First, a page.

The start of the new school year is just a few weeks away, with uncertainty still looming over whether classes will be in person, virtual or a mix of the two.
A local nonprofit organization hopes to ease the financial burden of back-to-school shopping for parents, teachers and students as everyone begins to rebound.
KSBY is continuing our annual sponsorship of the United Way's "Stuff the Bus" campaign as it changes to a virtual format.
This fall, back-to-school shopping comes with a record-high pricetag.
In a survey by the National Retail Federation, parents of kids in elementary through high school say they plan to spend an average of $790. That's about $100 more than last year.
E-learning means new expenses on laptops, speakers, headphones, tech accessories, desks and chairs.
Linda Wingert is the Chief Operating Officer for United Way San Luis Obispo County.
"The need is great. Even though school districts are still making decisions on whether to do in-person or online, kids are still going to need school supplies. Parents are tapped right now," Wingert said noting historic unemployment levels.
Wingert says the nonprofit's 2020 Stuff the Bus campaign is more necessary than ever before.
"We are in our 12th year of Stuff the Bus and we are very excited to be able to provide the same school supply drive, virtually, because due to COVID-19 social distancing guidelines, we didn't want to put donors at risk or our volunteers."
However, Wingert says the move to virtual does come with concerns that the campaign might not garner the same level of community support.
Last year, local businesses and community members donated over $50,000 to the school supply drive.
"We're looking forward to that same type of support, even if it's in spirit," Wingert said.
A 2019 report by the Economic Policy Institute found California teachers pay an average of $664 to stock their classrooms. They pay the most out of pocket out of all teachers nationwide.
"Rather than teachers coming up with supplies out of their own pockets, which I'm sure will still happen to some degree, parents are now going to have to pay for those extra supplies," Wingert said.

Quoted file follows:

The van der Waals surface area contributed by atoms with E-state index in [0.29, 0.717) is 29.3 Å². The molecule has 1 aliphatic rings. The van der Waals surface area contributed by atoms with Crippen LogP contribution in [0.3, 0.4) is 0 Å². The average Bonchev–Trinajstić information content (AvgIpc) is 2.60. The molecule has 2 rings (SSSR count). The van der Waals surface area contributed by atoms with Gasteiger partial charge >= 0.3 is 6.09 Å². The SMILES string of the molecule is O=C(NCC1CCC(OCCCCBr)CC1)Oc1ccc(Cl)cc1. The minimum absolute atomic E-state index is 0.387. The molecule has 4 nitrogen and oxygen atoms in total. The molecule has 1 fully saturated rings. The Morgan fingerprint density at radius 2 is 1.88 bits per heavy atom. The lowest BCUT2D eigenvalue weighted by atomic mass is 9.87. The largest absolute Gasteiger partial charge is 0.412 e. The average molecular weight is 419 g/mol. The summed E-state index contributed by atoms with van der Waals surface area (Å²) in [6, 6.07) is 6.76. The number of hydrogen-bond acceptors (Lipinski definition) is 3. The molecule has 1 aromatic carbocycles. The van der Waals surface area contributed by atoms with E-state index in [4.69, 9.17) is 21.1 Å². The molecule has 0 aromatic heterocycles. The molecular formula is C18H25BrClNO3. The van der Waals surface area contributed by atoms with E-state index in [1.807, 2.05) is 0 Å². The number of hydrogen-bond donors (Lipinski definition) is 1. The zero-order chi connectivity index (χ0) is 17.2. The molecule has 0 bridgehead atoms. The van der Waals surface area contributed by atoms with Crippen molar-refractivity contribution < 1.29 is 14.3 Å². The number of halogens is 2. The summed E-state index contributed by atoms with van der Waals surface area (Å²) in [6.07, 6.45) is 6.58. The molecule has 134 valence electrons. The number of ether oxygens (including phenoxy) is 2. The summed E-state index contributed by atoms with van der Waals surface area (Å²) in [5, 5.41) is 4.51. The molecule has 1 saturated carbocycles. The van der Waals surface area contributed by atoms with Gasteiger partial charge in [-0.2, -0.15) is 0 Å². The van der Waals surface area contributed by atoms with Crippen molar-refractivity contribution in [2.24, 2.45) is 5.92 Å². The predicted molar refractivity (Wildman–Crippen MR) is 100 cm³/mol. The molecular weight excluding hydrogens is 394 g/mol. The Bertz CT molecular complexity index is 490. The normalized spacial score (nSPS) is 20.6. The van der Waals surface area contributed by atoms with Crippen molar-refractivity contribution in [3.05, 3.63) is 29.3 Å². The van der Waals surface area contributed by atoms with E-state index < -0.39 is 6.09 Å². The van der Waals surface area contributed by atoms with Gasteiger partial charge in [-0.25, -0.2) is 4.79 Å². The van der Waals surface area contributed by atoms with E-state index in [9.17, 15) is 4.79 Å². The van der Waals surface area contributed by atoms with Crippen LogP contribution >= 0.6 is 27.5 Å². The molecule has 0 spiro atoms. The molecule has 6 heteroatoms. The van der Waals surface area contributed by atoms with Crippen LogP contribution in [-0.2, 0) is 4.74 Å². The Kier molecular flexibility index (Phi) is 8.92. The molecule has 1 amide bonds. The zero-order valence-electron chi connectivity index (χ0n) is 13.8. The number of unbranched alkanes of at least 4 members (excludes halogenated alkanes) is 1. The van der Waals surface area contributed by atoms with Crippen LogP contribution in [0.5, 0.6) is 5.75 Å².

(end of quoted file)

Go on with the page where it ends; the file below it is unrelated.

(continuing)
Though August 15, people can go online to buy a backpack filled with grade-appropriate school supplies for local students. Or, you may drop off items and monetary donations at the United Way's downtown SLO office - 1288 Morro St. #10, on the corner of Morro St. and Pacific St.
"To be able to help those families out by providing school supplies to learn and excel in school, it means a lot," said Riley Smith with United Way SLO County.
Smith says the five school districts in the county continue to need support beyond the back-to-school season.
"If you would like to make a cash donation at any time of the year, those funds will be used for school supplies and sent to the districts," Smith said.
While the basics like crayons, glue, notebooks and pencils are still needed, this year, Stuff The Bus is looking for more tech-based supplies.
"Things like flash drives, microphones and speakers," Wingert said as they try to set kids up for success in virtual classrooms for an unprecedented school year.
Last year, over 4,000 local students received supplies from Stuff The Bus. However, another 1,000 kids were still in need, according to the United Way SLO County.
You can text STUFFIT to 44321 to support the campaign and learn more about how to help here.